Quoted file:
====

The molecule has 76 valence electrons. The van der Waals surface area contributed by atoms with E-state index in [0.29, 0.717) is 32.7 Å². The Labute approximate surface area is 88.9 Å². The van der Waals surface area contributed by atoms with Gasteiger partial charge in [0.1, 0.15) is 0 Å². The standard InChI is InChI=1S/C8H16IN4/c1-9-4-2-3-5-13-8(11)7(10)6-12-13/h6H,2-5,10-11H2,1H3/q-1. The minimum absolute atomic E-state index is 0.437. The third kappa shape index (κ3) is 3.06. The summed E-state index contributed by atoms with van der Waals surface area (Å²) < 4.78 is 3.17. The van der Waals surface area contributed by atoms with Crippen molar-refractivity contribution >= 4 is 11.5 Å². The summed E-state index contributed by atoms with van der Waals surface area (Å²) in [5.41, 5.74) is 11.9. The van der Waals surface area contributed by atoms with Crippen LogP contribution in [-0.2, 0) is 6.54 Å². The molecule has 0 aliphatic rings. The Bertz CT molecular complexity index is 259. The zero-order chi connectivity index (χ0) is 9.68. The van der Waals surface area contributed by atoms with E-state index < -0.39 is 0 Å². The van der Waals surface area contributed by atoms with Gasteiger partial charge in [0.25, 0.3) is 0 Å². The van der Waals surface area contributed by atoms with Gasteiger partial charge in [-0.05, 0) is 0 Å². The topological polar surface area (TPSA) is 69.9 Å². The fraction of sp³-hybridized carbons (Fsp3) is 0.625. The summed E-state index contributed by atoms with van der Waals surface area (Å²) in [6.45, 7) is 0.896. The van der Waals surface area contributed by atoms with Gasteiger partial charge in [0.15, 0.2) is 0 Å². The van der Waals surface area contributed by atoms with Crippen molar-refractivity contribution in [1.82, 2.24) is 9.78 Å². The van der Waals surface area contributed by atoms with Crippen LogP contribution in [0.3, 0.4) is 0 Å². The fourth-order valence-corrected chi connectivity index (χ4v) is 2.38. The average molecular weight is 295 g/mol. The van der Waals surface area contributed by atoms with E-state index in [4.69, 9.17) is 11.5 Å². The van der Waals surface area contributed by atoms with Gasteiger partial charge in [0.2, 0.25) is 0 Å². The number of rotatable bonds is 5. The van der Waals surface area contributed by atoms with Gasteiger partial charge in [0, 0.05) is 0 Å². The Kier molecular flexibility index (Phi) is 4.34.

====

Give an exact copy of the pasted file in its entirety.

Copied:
The molecule has 76 valence electrons. The van der Waals surface area contributed by atoms with E-state index in [0.29, 0.717) is 32.7 Å². The Labute approximate surface area is 88.9 Å². The van der Waals surface area contributed by atoms with Gasteiger partial charge in [0.1, 0.15) is 0 Å². The standard InChI is InChI=1S/C8H16IN4/c1-9-4-2-3-5-13-8(11)7(10)6-12-13/h6H,2-5,10-11H2,1H3/q-1. The minimum absolute atomic E-state index is 0.437. The third kappa shape index (κ3) is 3.06. The summed E-state index contributed by atoms with van der Waals surface area (Å²) < 4.78 is 3.17. The van der Waals surface area contributed by atoms with Crippen molar-refractivity contribution >= 4 is 11.5 Å². The summed E-state index contributed by atoms with van der Waals surface area (Å²) in [5.41, 5.74) is 11.9. The van der Waals surface area contributed by atoms with Crippen LogP contribution in [-0.2, 0) is 6.54 Å². The molecule has 0 aliphatic rings. The Bertz CT molecular complexity index is 259. The zero-order chi connectivity index (χ0) is 9.68. The van der Waals surface area contributed by atoms with E-state index < -0.39 is 0 Å². The van der Waals surface area contributed by atoms with Gasteiger partial charge in [0.25, 0.3) is 0 Å². The van der Waals surface area contributed by atoms with Gasteiger partial charge in [-0.05, 0) is 0 Å². The topological polar surface area (TPSA) is 69.9 Å². The fraction of sp³-hybridized carbons (Fsp3) is 0.625. The summed E-state index contributed by atoms with van der Waals surface area (Å²) in [6.45, 7) is 0.896. The van der Waals surface area contributed by atoms with Gasteiger partial charge in [0.15, 0.2) is 0 Å². The van der Waals surface area contributed by atoms with Crippen molar-refractivity contribution in [1.82, 2.24) is 9.78 Å². The van der Waals surface area contributed by atoms with Crippen LogP contribution in [0.3, 0.4) is 0 Å². The fourth-order valence-corrected chi connectivity index (χ4v) is 2.38. The average molecular weight is 295 g/mol. The van der Waals surface area contributed by atoms with E-state index in [4.69, 9.17) is 11.5 Å². The van der Waals surface area contributed by atoms with Gasteiger partial charge in [0.2, 0.25) is 0 Å². The number of rotatable bonds is 5. The van der Waals surface area contributed by atoms with Gasteiger partial charge in [0, 0.05) is 0 Å². The Kier molecular flexibility index (Phi) is 4.34.